Washington state does autumn like nowhere else on earth! Home to dozens of tree species, entire forests are painted vibrant hues of red, yellow, and orange as the season changes and the weather cools. To help you and your family take in the fall colors before the weather gets too cold, we’ve put together a list of some of our favorite spots in Pierce County!
From local favorites to renowned hikes, our list has options for everyone. All of our recommendations are appropriate for children, so take a look and get to planning that perfect fall afternoon.
Pro-tip: Check out Top Five Family-Friendly Things to do Near Tacoma for ideas on how to round out your day!
Point Defiance Park
Boasting 760 acres, Point Defiance Park is a must-see in the fall. With driving loops, trails, gardens, and an off-leash dog park, there’s plenty to see and do depending on what a perfect day looks like to you and your children.
To top it all off, Dune Peninsula and the Wilson Way Pedestrian Bridge offer beautiful views of the water and the fall colors lining the shores beyond.
This spot is perfect for anyone looking for a peaceful stroll and a wide variety of plant and flower species. You can take a guided group tour or independently explore this 10-acre nonprofit estate garden. Check out the Lakewold Gardens website to coordinate your trip with upcoming events and to learn more about their ongoing music and arts programming for veterans.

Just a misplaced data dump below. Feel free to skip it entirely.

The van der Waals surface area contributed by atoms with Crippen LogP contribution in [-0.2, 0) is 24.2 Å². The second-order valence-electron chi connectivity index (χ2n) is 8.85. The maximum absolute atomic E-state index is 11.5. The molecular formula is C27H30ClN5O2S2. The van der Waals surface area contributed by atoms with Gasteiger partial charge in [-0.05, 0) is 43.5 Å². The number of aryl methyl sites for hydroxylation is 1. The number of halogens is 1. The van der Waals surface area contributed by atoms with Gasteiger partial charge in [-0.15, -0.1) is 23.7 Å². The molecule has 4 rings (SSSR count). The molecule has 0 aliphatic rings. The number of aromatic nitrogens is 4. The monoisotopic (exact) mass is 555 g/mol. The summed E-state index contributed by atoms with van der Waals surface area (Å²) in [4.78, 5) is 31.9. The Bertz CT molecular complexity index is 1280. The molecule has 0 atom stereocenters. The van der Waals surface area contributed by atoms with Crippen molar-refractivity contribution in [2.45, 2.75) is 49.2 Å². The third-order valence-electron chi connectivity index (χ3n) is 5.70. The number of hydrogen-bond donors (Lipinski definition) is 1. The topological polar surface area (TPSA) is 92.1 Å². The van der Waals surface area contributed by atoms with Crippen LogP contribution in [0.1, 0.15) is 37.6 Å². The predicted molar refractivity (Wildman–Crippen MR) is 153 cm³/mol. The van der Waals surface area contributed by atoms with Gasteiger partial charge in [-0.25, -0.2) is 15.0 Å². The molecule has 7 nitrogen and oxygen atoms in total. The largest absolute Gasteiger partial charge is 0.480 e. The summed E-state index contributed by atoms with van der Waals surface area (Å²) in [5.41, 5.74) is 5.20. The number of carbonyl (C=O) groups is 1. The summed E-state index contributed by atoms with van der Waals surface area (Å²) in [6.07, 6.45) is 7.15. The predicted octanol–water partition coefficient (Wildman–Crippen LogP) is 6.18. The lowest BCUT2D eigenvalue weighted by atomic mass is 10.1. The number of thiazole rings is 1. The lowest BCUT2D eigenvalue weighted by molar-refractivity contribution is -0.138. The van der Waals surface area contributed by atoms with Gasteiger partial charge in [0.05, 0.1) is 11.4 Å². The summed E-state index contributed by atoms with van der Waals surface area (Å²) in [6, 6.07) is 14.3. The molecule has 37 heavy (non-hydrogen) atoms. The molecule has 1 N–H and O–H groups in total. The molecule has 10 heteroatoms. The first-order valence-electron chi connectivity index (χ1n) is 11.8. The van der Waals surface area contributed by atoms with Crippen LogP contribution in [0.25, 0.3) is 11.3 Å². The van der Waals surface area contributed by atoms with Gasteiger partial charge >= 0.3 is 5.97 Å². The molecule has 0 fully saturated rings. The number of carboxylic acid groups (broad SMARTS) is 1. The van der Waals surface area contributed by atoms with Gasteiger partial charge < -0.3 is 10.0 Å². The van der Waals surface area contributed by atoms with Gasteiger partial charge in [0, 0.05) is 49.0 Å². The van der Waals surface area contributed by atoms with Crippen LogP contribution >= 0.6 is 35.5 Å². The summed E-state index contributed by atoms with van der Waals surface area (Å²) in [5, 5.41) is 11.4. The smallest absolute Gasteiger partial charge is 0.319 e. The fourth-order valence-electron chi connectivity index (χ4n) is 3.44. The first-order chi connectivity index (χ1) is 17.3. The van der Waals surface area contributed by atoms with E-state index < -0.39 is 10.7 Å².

Sequalitchew Creek Trail
This three mile out-and-back trail is a hidden gem in DuPont! During the first part of the hike, walk alongside a creek through a forested canyon, taking time to notice the vibrant colors and active wildlife. At the end, you’ll pop out onto a pebbled beach with views of Puget Sound and the mountains beyond! An oasis within an urban setting, this hike is perfect for all ages and skill levels.
Wright Park Arboretum
Transport yourself into another world all while staying in Tacoma at Wright Park Arboretum! With 27 acres of walkable space, this public park is home to over 145 species of native and exotic trees. With a picnic area, playground, and horseshoe pits, among other amenities, it’s the perfect way to spend a family day outside.
Be on the lookout for tree tags that will tell you the tree’s name, its geographic origin, and the year it was planted in the park.
Skyline Trail Loop
Located on the southern side of Mount Rainier, the Skyline Trail Loop is the toughest hike on this list. The full loop is just under six miles, but don’t let that discourage you! Featuring lush vegetation, incredible views, and a picturesque waterfall, the effort is worth the reward. Many hikers turn around two miles in at Panorama Point, making the hike accessible for varying skills levels and children.
Be sure to check for seasonal closures and updates before planning to tackle this hike.